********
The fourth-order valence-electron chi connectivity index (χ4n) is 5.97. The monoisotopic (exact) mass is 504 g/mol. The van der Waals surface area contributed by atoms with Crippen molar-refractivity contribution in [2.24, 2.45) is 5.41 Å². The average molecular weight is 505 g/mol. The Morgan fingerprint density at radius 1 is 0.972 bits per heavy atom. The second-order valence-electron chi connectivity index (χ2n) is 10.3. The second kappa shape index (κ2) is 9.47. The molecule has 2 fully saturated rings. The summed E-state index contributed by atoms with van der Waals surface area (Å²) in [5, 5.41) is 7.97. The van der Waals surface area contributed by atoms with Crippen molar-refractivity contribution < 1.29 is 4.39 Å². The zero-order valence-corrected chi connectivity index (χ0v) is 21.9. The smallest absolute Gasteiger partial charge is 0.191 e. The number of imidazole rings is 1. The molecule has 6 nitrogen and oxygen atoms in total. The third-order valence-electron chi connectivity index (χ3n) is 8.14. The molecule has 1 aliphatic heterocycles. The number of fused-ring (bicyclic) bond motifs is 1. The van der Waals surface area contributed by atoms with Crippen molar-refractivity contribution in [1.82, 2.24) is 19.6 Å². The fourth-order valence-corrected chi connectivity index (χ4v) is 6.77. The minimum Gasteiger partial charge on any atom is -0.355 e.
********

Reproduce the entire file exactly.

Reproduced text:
The fourth-order valence-electron chi connectivity index (χ4n) is 5.97. The monoisotopic (exact) mass is 504 g/mol. The van der Waals surface area contributed by atoms with Crippen molar-refractivity contribution in [2.24, 2.45) is 5.41 Å². The average molecular weight is 505 g/mol. The Morgan fingerprint density at radius 1 is 0.972 bits per heavy atom. The second-order valence-electron chi connectivity index (χ2n) is 10.3. The second kappa shape index (κ2) is 9.47. The molecule has 2 fully saturated rings. The summed E-state index contributed by atoms with van der Waals surface area (Å²) in [5, 5.41) is 7.97. The van der Waals surface area contributed by atoms with Crippen molar-refractivity contribution < 1.29 is 4.39 Å². The zero-order valence-corrected chi connectivity index (χ0v) is 21.9. The smallest absolute Gasteiger partial charge is 0.191 e. The number of imidazole rings is 1. The molecule has 6 nitrogen and oxygen atoms in total. The third-order valence-electron chi connectivity index (χ3n) is 8.14. The molecule has 1 aliphatic heterocycles. The number of fused-ring (bicyclic) bond motifs is 1. The van der Waals surface area contributed by atoms with Crippen molar-refractivity contribution in [1.82, 2.24) is 19.6 Å². The fourth-order valence-corrected chi connectivity index (χ4v) is 6.77. The minimum Gasteiger partial charge on any atom is -0.355 e.